Breaking OS X signed kernel extensions with a NOP

For some reason Apple wants to change external kernel extensions location from /System/Library/Extensions to /Library/Extensions and introduced in Mavericks a code signing requirement for all extensions and/or drivers located in that folder. Extensions will not be loaded if not signed (those located in the “old” folder and not signed will only generate a warning [check my SyScan360 slides]). The signing certificates require a special configuration and to obtain them you need to justify it. You know, there are people out there coding rootkits and other nasty stuff ;).

A couple of days ago while trolling around in IRC someone complained about this and I decided to give it a quick try (I sort of already knew it would work this way but never really tried it). Kextd is the daemon responsible for processing requests to load kernel extensions. The message you get when trying to load a unsigned kernel extension is: “ERROR: invalid signature for %@, will not load”. Load IDA, disassemble and search for this string (the alternative is to go to and download 10.9 kext_tools package – my brain defaults to IDA!). What you can see is this code for one of the two hits:

    OSStatus  sigResult = checkKextSignature(theKext, true);
    if ( sigResult != 0 ) {
        if ( isInLibraryExtensionsFolder(theKext) ||
            sigResult == CSSMERR_TP_CERT_REVOKED ) {
            /* Do not load if kext has invalid signature and comes from
             *  /Library/Extensions/
            CFStringRef         myBundleID;          // do not release
            myBundleID = OSKextGetIdentifier(theKext);
            result = kOSKextReturnNotLoadable; // see 13024670
                              kOSKextLogErrorLevel |
                              kOSKextLogLoadFlag | kOSKextLogIPCFlag,
                              CFSTR("ERROR: invalid signature for %@, will not load"),
                              myBundleID ? myBundleID : CFSTR("Unknown"));

Nothing more than a simple call to the check signature function and then a simple test to see if it was valid or not. This is pretty common in (lame) software protection schemes. One of the usual ways to bypass it is to NOP the test. Or you can just patch the checkKextSignature and return always TRUE. Many different ways to solve it.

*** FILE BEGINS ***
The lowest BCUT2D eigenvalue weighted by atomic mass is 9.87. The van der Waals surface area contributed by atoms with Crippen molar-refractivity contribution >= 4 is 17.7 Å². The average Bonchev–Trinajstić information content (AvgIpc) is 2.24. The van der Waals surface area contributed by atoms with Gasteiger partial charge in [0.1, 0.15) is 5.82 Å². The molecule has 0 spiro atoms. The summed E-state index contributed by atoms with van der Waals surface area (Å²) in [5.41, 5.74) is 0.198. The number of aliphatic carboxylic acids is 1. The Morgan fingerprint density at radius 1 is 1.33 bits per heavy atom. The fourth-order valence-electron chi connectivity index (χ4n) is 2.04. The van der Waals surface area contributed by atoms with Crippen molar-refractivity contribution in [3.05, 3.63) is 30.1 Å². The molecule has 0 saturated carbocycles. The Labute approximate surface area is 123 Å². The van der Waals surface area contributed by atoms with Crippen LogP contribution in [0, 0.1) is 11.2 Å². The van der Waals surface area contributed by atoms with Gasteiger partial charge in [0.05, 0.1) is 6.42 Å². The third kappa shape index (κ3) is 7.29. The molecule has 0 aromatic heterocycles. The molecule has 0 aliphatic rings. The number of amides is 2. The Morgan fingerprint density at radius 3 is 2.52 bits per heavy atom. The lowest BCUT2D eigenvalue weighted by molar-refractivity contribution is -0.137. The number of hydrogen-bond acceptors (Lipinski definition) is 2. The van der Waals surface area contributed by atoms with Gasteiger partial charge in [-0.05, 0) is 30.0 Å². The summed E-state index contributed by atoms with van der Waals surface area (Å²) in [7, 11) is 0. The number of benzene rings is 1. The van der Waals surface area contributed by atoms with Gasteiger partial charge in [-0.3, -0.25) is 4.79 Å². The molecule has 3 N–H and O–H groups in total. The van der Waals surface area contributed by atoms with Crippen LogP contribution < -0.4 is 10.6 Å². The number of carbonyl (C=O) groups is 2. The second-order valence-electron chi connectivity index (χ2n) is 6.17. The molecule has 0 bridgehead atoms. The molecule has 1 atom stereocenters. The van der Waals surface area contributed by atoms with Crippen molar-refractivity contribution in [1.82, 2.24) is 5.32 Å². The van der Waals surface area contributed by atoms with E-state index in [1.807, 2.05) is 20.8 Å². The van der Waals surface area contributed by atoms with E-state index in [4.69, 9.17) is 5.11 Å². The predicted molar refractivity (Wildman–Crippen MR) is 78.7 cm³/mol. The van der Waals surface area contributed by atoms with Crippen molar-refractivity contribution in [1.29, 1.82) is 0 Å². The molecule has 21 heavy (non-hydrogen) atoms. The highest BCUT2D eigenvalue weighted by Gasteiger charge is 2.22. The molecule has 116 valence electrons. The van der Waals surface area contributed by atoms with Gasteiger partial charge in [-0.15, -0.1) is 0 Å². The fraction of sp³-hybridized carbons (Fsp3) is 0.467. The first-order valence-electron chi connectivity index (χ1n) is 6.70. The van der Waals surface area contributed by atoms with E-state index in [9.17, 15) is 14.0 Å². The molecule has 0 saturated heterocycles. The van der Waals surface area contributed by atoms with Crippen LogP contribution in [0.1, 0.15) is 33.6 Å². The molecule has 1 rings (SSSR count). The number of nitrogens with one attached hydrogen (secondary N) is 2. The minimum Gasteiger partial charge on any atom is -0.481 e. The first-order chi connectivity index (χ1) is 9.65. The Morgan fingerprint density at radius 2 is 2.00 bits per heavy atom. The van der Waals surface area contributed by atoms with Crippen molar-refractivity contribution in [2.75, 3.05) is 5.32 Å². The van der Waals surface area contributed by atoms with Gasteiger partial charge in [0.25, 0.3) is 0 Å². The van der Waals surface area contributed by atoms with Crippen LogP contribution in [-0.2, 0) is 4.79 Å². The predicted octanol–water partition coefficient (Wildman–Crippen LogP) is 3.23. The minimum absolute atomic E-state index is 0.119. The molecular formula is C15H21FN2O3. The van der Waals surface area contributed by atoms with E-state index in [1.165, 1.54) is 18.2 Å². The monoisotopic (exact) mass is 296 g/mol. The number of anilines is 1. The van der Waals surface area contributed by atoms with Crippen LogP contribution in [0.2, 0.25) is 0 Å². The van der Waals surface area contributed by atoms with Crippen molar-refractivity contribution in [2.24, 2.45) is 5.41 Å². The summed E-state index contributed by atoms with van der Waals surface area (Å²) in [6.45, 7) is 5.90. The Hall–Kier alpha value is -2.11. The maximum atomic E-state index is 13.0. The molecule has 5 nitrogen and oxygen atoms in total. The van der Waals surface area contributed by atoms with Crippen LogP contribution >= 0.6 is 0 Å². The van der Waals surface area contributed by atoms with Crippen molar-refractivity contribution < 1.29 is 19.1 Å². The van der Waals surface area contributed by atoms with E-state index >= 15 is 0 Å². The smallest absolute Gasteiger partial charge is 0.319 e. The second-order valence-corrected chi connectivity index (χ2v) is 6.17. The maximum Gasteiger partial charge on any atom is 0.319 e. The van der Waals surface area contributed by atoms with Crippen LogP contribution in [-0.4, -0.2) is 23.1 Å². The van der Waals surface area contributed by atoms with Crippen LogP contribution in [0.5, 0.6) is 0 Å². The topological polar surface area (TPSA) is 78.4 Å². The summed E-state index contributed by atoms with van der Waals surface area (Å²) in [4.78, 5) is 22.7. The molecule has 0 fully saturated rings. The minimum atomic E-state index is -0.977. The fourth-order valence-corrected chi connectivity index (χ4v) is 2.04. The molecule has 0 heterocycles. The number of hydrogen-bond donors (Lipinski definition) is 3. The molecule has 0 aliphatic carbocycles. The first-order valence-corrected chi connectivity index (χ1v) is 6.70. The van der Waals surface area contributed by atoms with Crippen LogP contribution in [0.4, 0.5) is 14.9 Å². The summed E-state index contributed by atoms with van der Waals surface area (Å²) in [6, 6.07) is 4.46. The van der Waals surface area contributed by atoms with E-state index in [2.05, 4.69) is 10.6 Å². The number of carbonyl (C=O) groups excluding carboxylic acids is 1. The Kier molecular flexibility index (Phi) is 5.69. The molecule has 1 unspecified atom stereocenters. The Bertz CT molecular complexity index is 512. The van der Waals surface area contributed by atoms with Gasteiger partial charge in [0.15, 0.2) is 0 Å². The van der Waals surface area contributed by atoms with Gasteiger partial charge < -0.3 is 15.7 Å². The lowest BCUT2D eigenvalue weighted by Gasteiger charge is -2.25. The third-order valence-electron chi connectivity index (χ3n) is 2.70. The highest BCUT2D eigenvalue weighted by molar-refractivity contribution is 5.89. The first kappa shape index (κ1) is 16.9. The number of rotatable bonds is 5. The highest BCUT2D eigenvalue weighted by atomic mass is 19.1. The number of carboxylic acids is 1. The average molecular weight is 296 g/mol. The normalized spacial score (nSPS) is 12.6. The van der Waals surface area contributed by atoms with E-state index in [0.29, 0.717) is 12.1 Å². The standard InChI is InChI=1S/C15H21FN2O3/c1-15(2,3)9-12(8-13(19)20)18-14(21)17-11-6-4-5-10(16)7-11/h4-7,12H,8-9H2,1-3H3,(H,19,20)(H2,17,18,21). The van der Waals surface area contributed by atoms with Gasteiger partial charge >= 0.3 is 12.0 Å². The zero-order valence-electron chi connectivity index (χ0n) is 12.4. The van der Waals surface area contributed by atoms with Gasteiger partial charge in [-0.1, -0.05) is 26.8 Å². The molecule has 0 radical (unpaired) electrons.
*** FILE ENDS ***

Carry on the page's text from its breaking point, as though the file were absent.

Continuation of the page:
patchmebabyNow to the interesting part. I have no idea what was Apple thinking (sometimes they do not seem to think!) by implementing the code signature checks like this. It is very hard (to impossible) to protect kextd against something running at the same privilege level (kextload or something else require root to load kernel extensions). To launch the rootkit one just simply needs a binary that runtime patches kextd (task_for_pid, mach_vm_protect, mach_vm_write) and then loads the rootkit . Game over!
Of course it is easy to argue that if attacker got root everything is possible and the game is lost. Maybe! But making things like this is just security theatre and nothing else. It creates a useless artificial barrier to load unsigned code into the kernel and a false sense of security. This kind of checks needs to be done in the kernel, at a different privilege level. True that a rootkit can just patch files at disk and bypass a kernel protection but a non persistent rootkit just needs to patch kextd, get loaded and do its work. This is just (more?) careless and sloppy work from Apple.

Have fun,

2 thoughts on “Breaking OS X signed kernel extensions with a NOP

  1. Adding complexity into kernel is bad security practice. Having in userspace is always better in this regard (in the particular case of kextd, it does seem to make a difference though). Usually, you can mitigate root user processe compromise via MAC (TrustedBSD-like or SELinux-like), u simply cannot in kernel land. I don’t buy your argument about “This kind of checks needs to be done in the kernel”. Look at L4 kernels, they try to keep the kernel as small as possible and do ONLY the most vital stuff. Summary: putting the complexity in userspace is always better coz u’ll be able to use MAC when developing your platform further. You’re just adding complexity and increasing attack surface by adding code in kernel.

    1. How does your argument even make sense by calling TrustedBSD usage? You know that TrustedBSD is more kernel land code, right?
      There are times when complexity and code must and should be added to the kernel. You are afraid? Good luck protecting that daemon then.
      Funny thing is that they have in iOS the trusted cache (more due to reasons of booting a trusted state and races with the code signing daemon but still they have the concept).
      This is lazy stuff from Apple and they can do better. Like it’s done now it’s nothing more than bullshit.

Leave a Reply

Your email address will not be published. Required fields are marked *

You may use these HTML tags and attributes: <a href="" title=""> <abbr title=""> <acronym title=""> <b> <blockquote cite=""> <cite> <code> <del datetime=""> <em> <i> <q cite=""> <strike> <strong>